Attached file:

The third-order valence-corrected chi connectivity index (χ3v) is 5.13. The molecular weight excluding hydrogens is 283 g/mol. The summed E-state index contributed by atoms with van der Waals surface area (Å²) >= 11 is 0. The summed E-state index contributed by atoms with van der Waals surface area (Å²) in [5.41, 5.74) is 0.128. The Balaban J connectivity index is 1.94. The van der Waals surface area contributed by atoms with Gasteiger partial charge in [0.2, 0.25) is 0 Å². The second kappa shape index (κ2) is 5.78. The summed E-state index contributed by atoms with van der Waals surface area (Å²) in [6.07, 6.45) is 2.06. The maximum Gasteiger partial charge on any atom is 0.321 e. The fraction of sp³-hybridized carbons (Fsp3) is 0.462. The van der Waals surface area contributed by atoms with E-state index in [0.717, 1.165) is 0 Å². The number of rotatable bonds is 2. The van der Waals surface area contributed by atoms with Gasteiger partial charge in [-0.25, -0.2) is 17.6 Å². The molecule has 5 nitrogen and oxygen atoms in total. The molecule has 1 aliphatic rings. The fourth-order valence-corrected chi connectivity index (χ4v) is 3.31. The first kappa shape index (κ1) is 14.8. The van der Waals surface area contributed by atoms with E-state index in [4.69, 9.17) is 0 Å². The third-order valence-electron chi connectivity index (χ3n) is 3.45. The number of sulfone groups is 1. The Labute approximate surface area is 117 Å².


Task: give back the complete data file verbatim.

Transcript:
The third-order valence-corrected chi connectivity index (χ3v) is 5.13. The molecular weight excluding hydrogens is 283 g/mol. The summed E-state index contributed by atoms with van der Waals surface area (Å²) >= 11 is 0. The summed E-state index contributed by atoms with van der Waals surface area (Å²) in [5.41, 5.74) is 0.128. The Balaban J connectivity index is 1.94. The van der Waals surface area contributed by atoms with Gasteiger partial charge in [0.2, 0.25) is 0 Å². The second kappa shape index (κ2) is 5.78. The summed E-state index contributed by atoms with van der Waals surface area (Å²) in [6.07, 6.45) is 2.06. The maximum Gasteiger partial charge on any atom is 0.321 e. The fraction of sp³-hybridized carbons (Fsp3) is 0.462. The van der Waals surface area contributed by atoms with E-state index in [0.717, 1.165) is 0 Å². The number of rotatable bonds is 2. The van der Waals surface area contributed by atoms with Gasteiger partial charge in [-0.25, -0.2) is 17.6 Å². The molecule has 5 nitrogen and oxygen atoms in total. The molecule has 1 aliphatic rings. The fourth-order valence-corrected chi connectivity index (χ4v) is 3.31. The first kappa shape index (κ1) is 14.8. The van der Waals surface area contributed by atoms with E-state index in [4.69, 9.17) is 0 Å². The third-order valence-electron chi connectivity index (χ3n) is 3.45. The number of sulfone groups is 1. The Labute approximate surface area is 117 Å².